Another danger encountered in Arctic waters is the ice cone. These are large icebergs that usually occur within the ice sheet and may consist of overlapping layers of plate ice and refreezing rubble caused by ice sheet collisions. Ice hill veins can be up to 30 meters in thickness and therefore exert a proportionally greater force than normal plate ice.

  Bottom-supported stationary structures are particularly susceptible to damage in the offshore Arctic, especially in deep areas. The great force of the ice sheet or ice hill is directed near the water surface. If the offshore structure has a drilling platform or deck supported by a long, relatively thin column or column that extends well below the sea level, the bending moment caused by ice moving to the side is sufficient to cause the platform to collapse. Can be great.

  U.S. Pat. No. 4,048,943 ("Jerwick patent"), issued to Gerwick in 1977, is an excavation with an inverted or inverted conical structure floating generally above the waterline. Proposed unit. The inverted structure has a drilling equipment and a top surface or deck that supports the activity. The drilling unit further has a large cylindrical caisson that floats under the inverted conical structure. In this case, the caisson has a radially tapered, preferably conical upper portion connected to the inverted conical structure under the water line. The mooring line is attached to the caisson and then moored to the seabed, thereby fixing the position of the drilling unit in the water.

  The excavation unit of the Jerwick patent has means for reciprocating the caisson vertically. In this way, the upper portion of the caisson can contact the ice sheet and other ice blocks diagonally with sufficient dynamic force to pierce and break the ice. The moving ice hits the inclined wall of the conical structure and is pushed up. Pushing up ice not only tends to break the ice, but also substantially reduces the horizontal crushing force of the ice on the structure.

  Other drilling structures with inverted conical hulls are granted in US Pat. No. 3,766,874 granted to Helm, et al and United States granted to Wright, et al. This is disclosed in Japanese Patent No. 4,434,741. Such a structure uses a hull having a truncated cone shape as a whole in order to crush ice hitting the hull. The hull is moored to the sea floor using traditional chains or wire ropes.

  In traditional offshore operations, it is desirable to use mooring line chains, wire ropes or synthetic ropes. These mooring lines provide flexibility to the floating structure, which can cause the floating structure to move in response to waves, winds and ocean currents. At the same time, such traditional mooring lines may not be able to provide sufficient strength to withstand the high shear forces provided by moving ice sheets. Current mooring systems for floating vessels are limited in their ability to resist ice loads and are generally limited to open waters and warm season drilling or production operations.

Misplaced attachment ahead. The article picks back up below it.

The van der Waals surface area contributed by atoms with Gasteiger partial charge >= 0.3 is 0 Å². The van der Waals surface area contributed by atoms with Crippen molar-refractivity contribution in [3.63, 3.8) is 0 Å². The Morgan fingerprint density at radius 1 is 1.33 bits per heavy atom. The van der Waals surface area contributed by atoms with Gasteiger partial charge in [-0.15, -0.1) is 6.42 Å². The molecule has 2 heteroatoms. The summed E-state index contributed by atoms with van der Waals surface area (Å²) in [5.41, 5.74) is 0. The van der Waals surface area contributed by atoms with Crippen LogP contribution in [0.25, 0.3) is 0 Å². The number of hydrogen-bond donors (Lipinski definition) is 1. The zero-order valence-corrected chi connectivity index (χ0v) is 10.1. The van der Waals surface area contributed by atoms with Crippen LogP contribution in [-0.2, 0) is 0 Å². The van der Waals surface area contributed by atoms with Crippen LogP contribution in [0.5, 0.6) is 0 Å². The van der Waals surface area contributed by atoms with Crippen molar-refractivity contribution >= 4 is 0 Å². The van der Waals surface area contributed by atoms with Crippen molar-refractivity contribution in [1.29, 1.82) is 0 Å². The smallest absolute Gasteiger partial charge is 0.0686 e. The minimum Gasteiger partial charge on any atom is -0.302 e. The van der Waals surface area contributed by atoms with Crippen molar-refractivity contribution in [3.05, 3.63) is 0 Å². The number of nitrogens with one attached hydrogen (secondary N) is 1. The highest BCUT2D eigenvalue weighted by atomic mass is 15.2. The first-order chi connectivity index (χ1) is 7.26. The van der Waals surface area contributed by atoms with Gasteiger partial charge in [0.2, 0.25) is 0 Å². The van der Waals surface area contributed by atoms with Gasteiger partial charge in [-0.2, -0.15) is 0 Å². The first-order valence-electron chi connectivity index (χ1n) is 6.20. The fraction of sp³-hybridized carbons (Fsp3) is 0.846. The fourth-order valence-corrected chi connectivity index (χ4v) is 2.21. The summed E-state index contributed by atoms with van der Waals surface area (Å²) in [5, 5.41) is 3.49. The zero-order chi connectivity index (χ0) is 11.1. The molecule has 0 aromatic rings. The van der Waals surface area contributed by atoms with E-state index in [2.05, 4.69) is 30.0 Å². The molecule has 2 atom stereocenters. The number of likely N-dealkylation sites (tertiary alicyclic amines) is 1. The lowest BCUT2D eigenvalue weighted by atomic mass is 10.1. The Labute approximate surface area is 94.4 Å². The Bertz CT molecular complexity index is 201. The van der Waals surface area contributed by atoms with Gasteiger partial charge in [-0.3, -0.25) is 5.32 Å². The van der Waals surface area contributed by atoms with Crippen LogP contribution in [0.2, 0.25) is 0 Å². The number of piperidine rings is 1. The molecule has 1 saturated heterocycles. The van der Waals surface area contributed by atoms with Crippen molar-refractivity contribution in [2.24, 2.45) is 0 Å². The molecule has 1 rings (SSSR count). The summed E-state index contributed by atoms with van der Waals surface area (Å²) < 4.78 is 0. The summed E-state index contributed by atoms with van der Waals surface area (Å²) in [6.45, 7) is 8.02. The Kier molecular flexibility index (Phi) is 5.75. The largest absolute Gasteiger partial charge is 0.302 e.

US Pat. No. 4,048,943 US Pat. No. 3,766,874 U.S. Pat. No. 4,434,741

  The complete development of offshore oil and gas fields requires work from a given location, eg, drilling a number of wells from a given location. This is true even in the Arctic, where the ice sheet covers the sea for most of the year. It is desirable to maintain year-round operations to avoid the expense of seasonal relocation and the complexity of re-entering a well being drilled for multiple years.

  Accordingly, there is a need for an improved mooring system that can maintain a floating unit at a given location in the Arctic environment.

  A mooring system for an Arctic float is provided. This ship may be, for example, a floating excavation unit. This ship may alternatively be an axisymmetric research ship or other ship used for offshore drilling, production, survey, repair or survey work.

  The ship has a platform for enabling work in a marine environment. The ship further includes a tower that provides ballast and stability below the waterline in the marine environment. The tower may be supported by a frustoconical hull. In this case, the ship further has a neck connecting the platform structure to the tower.

  Mooring systems generally have a plurality of anchors arranged radially around the tower along the sea floor. The anchor may be a weighted block held on the seabed by gravity. As a variant, the anchors may each consist of a skeletal structure with, for example, a plurality of piled pillars or suction pillars fixed to the earth near the seabed.